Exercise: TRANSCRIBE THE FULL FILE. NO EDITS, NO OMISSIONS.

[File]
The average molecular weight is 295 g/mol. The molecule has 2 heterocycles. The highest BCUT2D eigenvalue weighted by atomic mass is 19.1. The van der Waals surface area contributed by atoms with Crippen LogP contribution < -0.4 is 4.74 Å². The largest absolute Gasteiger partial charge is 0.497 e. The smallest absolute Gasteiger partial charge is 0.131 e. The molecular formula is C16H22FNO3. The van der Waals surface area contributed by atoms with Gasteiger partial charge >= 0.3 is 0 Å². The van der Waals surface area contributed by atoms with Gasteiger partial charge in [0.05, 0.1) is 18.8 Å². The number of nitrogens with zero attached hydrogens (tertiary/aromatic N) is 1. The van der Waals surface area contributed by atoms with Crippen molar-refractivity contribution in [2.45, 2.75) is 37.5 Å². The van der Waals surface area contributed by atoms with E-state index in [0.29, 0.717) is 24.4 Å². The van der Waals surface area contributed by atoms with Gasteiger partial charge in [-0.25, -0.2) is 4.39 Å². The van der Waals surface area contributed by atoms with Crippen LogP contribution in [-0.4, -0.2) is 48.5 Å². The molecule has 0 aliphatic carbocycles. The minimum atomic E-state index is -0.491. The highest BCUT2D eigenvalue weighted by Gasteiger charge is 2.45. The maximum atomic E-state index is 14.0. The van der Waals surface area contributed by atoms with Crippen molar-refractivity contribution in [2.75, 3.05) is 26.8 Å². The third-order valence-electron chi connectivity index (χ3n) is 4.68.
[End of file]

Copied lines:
The average molecular weight is 295 g/mol. The molecule has 2 heterocycles. The highest BCUT2D eigenvalue weighted by atomic mass is 19.1. The van der Waals surface area contributed by atoms with Crippen LogP contribution < -0.4 is 4.74 Å². The largest absolute Gasteiger partial charge is 0.497 e. The smallest absolute Gasteiger partial charge is 0.131 e. The molecular formula is C16H22FNO3. The van der Waals surface area contributed by atoms with Gasteiger partial charge >= 0.3 is 0 Å². The van der Waals surface area contributed by atoms with Gasteiger partial charge in [0.05, 0.1) is 18.8 Å². The number of nitrogens with zero attached hydrogens (tertiary/aromatic N) is 1. The van der Waals surface area contributed by atoms with Crippen molar-refractivity contribution in [2.45, 2.75) is 37.5 Å². The van der Waals surface area contributed by atoms with E-state index in [0.29, 0.717) is 24.4 Å². The van der Waals surface area contributed by atoms with Gasteiger partial charge in [-0.25, -0.2) is 4.39 Å². The van der Waals surface area contributed by atoms with Crippen LogP contribution in [-0.4, -0.2) is 48.5 Å². The molecule has 0 aliphatic carbocycles. The minimum atomic E-state index is -0.491. The highest BCUT2D eigenvalue weighted by Gasteiger charge is 2.45. The maximum atomic E-state index is 14.0. The van der Waals surface area contributed by atoms with Crippen molar-refractivity contribution in [2.75, 3.05) is 26.8 Å². The third-order valence-electron chi connectivity index (χ3n) is 4.68.